As coffee consumers I think most of us assume that when we buy a new coffee maker, it must be capable of making a really good cup of coffee.
It’s a reasonable expectation. After all, if we buy a car we expect that the engine will start when we turn the ignition, and that the vehicle will be capable of taking us to the store and back, safely and reliably.
Unfortunately, we can’t automatically expect that the drip brewers we buy will perform as advertised.
Both of these factors are critical to brewing great coffee. And with the majority of brewers, there is nothing you can do to change the settings. Some high-end drip brewers do offer temperature adjustment, but I am yet to come across a brewer that allows you to change the immersion time.
The water temperature should be close to 200 degrees Fahrenheit throughout the brewing process. But some brewers, particularly inexpensive drip brewers, don’t heat the water to this temperature.
And for perfect extraction of coffee, the water should be in contact with the grinds for between 4 and 6 minutes. But some brewers take a lot longer than that. If, for example, you have a 12-cup brewer that takes 10 minutes to brew a full pot, your coffee will be hugely over-extracted and very bitter.
I was talking with a coffee roaster recently who went to dinner with friends, and at the end of the meal his friends were excited to serve him coffee made from some of his own beans.
It was a nice idea. The trouble was, their brewer simply wasn’t capable of brewing good coffee, and he was horrified to find out just how bad his own coffee could taste.
When you buy some good coffee beans, and grind them at home before you brew, does your brewer bring out the very best flavors?
It’s one of those questions that’s hard to answer, because if your brewer has never made good coffee, it’s easy to forget what it should taste like.
Fortunately, there is a way to perform a quick taste test and find out the truth about your brewer (and your own coffee-making skills).
This will take a little time and effort, but will be well worth it.
What you do is buy some coffee, hopefully as whole beans. If it’s pre-ground, that’s OK for the purpose of this test. Just use the same coffee for each of the three test samples below. If you do grind the coffee at home, grind to the same size for each sample.
Now you are going to make coffee in 3 different ways and conduct a taste test between the different coffee samples.
Make a pot of coffee with your drip brewer in the same way as usual. Don’t change a thing. Then pour some of the brewed coffee into a travel mug or some other kind of insulated vessel, so it’s still hot for the taste test.
Make a second pot of coffee. This time measure the water and coffee as follows. And let’s make just three cups. For three cups of coffee, at 6 fluid ounces each, measure exactly 18 fluid ounces of water into the brewer’s reservoir.
Ignore the “cup” levels printed on the brewer itself. These levels are hopelessly inconsistent between brewer manufacturers. Use a kitchen measuring jug to measure the 18 fluid ounces.
Next, add the ground coffee to the filter paper. But before you do, be sure to measure it exactly.
For each cup of coffee, at 6 fluid ounces each, you need 10 grams of ground coffee.
So you’ll need 30 grams for your 3 cups (18 fluid ounces) of water.
If you don’t have a scale that can measure 30 grams, use one level coffee scoop or two level tablespoons for each cup.
Now brew the coffee and pour yourself a cup.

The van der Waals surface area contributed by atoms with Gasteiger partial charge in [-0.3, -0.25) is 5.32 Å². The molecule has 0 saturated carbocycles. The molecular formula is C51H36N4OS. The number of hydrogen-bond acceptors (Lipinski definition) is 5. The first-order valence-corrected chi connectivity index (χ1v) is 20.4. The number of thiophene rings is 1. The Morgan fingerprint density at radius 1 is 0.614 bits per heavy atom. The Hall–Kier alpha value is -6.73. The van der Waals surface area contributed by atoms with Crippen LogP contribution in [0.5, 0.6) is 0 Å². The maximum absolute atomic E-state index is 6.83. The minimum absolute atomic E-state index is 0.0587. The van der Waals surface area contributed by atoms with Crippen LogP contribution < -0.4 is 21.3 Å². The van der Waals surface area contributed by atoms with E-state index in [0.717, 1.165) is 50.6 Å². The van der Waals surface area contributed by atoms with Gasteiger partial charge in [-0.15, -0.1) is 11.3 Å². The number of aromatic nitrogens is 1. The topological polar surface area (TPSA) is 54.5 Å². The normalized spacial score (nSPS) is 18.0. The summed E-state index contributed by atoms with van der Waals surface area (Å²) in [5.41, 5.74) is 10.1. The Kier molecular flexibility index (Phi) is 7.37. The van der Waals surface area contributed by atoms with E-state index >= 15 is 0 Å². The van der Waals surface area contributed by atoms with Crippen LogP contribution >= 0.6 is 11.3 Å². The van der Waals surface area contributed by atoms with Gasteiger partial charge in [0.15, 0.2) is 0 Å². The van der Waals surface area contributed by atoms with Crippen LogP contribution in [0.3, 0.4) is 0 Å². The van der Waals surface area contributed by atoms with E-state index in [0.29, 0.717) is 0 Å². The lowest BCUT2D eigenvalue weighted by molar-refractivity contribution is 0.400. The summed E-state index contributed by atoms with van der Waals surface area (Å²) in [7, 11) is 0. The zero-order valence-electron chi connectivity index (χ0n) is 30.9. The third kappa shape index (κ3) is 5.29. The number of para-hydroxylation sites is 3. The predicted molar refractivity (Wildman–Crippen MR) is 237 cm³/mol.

For the first taste test, compare Samples One and Two.
Does Sample Two taste better? If so, then you can improve your coffee by being more precise in how you measure the water and ground coffee.
This first test wasn’t about the brewer, it was about getting the recipe right.
For this sample we are going to use a different brewing method. If you don’t have one yet, buy a $10 coffee dripper - like the one in the photo here - and the correct sized filter papers.
This time we’ll make just one cup of coffee, placing the filter cone and filter over your favorite coffee mug.
Ready? You’re going to pour the hot water over the ground coffee in the filter. But don’t pour it all at once.
First, just pour in about one fluid ounce to wet the coffee and then wait for one minute. Then continue to pour, but slowly.
What you want is to have the coffee grinds in contact with the hot water for between 4 and 6 minutes. Pour slowly, watch the clock, and see if you can time it so all the water has dripped through into the mug at the 5 minute mark.
Now it’s time for the second taste test. Compare Sample 3 with Sample 2 (and Sample 1 if you want). Which tastes the best?
If Sample 2 is better than Sample 1, it’s time to get more careful about how you measure the coffee and water when you brew. There is a precise recipe for making great coffee and it pays to follow it carefully.
If Sample 3 tastes better than Sample 2, then the fault lies with your brewer. Either the temperature isn’t high enough, or the time it takes to brew the pot is wrong.
In this latter case, if you want great coffee, you’ll need to buy a better drip brewer. One brewer that gets it just right, and at a reasonable price, is the Bonavita brewer. If you can’t find one locally, you can get it here on Amazon.com.
Is it worth going to all this trouble? I think so. There is nothing worse than buying good coffee beans and then being let down by a brewer that can’t even do the job it was designed for.
If you want to really enjoy gourmet coffee at home, you need to get the measurements right, and use a brewer that will bring out all the subtle flavors that contribute to a truly great brew.
This is the brewer we use ourselves every day. It's our top pick among drip brewers. Read our review here...
About the author: Nick Usborne, aka Coffee Detective, is a writer and long-time coffee enthusiast. Read more…